Is competition finally getting to RIM?

BlackBerry-maker Research In Motion is still growing, but analysts and Wall Street investors worry the company will lose market share as competition in smartphones increases.

Research In Motion's revenue and device shipments may have been up for the fourth quarter of 2009, but analysts worry the company's days at the top of the smartphone market are numbered as it succumbs to pressure from competition.

The BlackBerry Bold is one of RIM's top selling phones, sporting some of the latest and greatest technology RIM has to offer. Research In Motion

On Wednesday, RIM reported increases in its quarterly profit and revenue , but the company still disappointed Wall Street, which was expecting bigger gains. The company also announced slightly lower phone shipments, which also raised eyebrows. And average selling prices on its phones fell slightly. Shares in the company's stock fell roughly 5 percent Thursday on the news.

This "disappointment" comes as the company actually reported better-than-expected subscriber growth and strong growth in international markets.

So what's the problem? Why are investors down on RIM? The bottom line for RIM, maker of the popular BlackBerry line of smartphones, is that when you're on top, it's hard to stay there with rivals, such as Apple and Google, breathing down your neck.

"Weak offerings in touch (phones) and 3G leave the company heavily exposed to a slew of new smartphones now hitting the market," Ed Snynder, an analyst with Charter Equity Research, wrote in a note to investors. "While it will certainly maintain its lead in email-based smartphones, we see little chance it can sustain its market share, pricing or margins long-term."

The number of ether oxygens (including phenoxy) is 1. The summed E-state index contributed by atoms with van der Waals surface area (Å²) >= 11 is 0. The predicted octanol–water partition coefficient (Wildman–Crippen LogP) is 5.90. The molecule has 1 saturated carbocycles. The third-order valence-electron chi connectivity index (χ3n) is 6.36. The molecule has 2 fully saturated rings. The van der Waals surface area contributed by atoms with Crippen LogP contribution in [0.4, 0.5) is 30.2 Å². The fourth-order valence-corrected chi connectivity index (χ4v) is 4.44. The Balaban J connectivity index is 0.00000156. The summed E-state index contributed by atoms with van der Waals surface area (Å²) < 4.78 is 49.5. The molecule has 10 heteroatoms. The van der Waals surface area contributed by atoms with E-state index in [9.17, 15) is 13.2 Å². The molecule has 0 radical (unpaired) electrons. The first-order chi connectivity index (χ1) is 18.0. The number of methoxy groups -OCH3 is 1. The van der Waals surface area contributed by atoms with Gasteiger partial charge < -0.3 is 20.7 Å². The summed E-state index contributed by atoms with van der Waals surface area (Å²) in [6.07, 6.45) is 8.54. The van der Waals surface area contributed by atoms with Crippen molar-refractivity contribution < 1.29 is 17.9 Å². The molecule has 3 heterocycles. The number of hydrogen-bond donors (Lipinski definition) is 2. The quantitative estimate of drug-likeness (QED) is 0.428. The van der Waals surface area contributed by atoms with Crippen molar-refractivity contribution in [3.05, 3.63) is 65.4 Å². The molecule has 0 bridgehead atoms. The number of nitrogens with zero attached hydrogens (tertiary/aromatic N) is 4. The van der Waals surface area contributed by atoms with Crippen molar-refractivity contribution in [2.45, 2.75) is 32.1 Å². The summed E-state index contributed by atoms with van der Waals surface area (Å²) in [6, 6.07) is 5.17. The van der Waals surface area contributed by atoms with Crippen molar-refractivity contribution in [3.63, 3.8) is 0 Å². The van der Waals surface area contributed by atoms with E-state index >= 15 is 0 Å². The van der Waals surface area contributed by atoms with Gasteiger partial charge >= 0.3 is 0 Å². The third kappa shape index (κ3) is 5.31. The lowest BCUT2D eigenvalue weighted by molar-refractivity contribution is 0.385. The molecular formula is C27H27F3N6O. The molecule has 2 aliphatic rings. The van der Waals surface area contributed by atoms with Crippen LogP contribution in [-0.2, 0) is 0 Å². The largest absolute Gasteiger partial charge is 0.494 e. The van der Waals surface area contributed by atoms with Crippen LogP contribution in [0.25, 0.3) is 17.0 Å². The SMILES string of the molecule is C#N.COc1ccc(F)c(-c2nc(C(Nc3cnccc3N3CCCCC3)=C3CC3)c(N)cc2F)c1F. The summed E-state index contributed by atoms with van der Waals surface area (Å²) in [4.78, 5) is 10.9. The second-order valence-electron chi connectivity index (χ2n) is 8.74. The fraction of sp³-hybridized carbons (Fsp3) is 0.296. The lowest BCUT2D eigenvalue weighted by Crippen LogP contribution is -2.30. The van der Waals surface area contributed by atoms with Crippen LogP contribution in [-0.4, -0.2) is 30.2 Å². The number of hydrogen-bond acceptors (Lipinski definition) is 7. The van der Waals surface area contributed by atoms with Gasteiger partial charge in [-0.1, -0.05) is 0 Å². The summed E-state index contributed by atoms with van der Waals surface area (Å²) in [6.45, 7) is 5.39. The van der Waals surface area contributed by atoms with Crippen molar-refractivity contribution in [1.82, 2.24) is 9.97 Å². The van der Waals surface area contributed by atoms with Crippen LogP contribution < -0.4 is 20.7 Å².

Prices already seem to be under pressure. The average selling price of a BlackBerry in the fourth quarter was about $311. This is below management's own estimate of $320. The company said it expects first quarter 2010 shipments to average $305 to $310.

Some analysts see this as a warning sign that stiff competition is forcing prices down. But others say the dip is attributable to one-time inventory adjustments left over from the busy holiday season. What's more, January and February are typically slow months for cell phone sales.

Still, there are enough troubling tidbits to make investors wary. Even though the company added more new subscribers for its phones, it actually sold fewer phones than it had expected. RIM said it shipped 10.5 million devices. The estimate was that it would sell about 11 million phones.

RIM is facing stiff competition from other phone makers, especially Apple and the slew of competitors offering phones using Google's operating system. Microsoft may also become a stronger competitor later in the year when the company introduces its Windows Phone 7 software .

Apple and the Google Android phones have been strong competitors to RIM in the consumer market. But Microsoft, which doesn't require companies to buy an expensive license fee for its server, could challenge RIM's dominance in the corporate market, RIM's bread and butter.

RIM recognizes that license fees could be an issue for some of its corporate customers. In February at the Mobile World Congress in Barcelona the company announced it will offer a free version of BlackBerry Enterprise Server software for small- and medium-size business customers, as well as for businesses that want to let employees use their own phones to access corporate e-mail.

BlackBerry Express Server is software that syncs BlackBerry phones with Microsoft Exchange or Windows Small Business servers. Previously, RIM had charged all companies a licensing fee for using this software, which not only provides access to corporate e-mail but also adds security.

 

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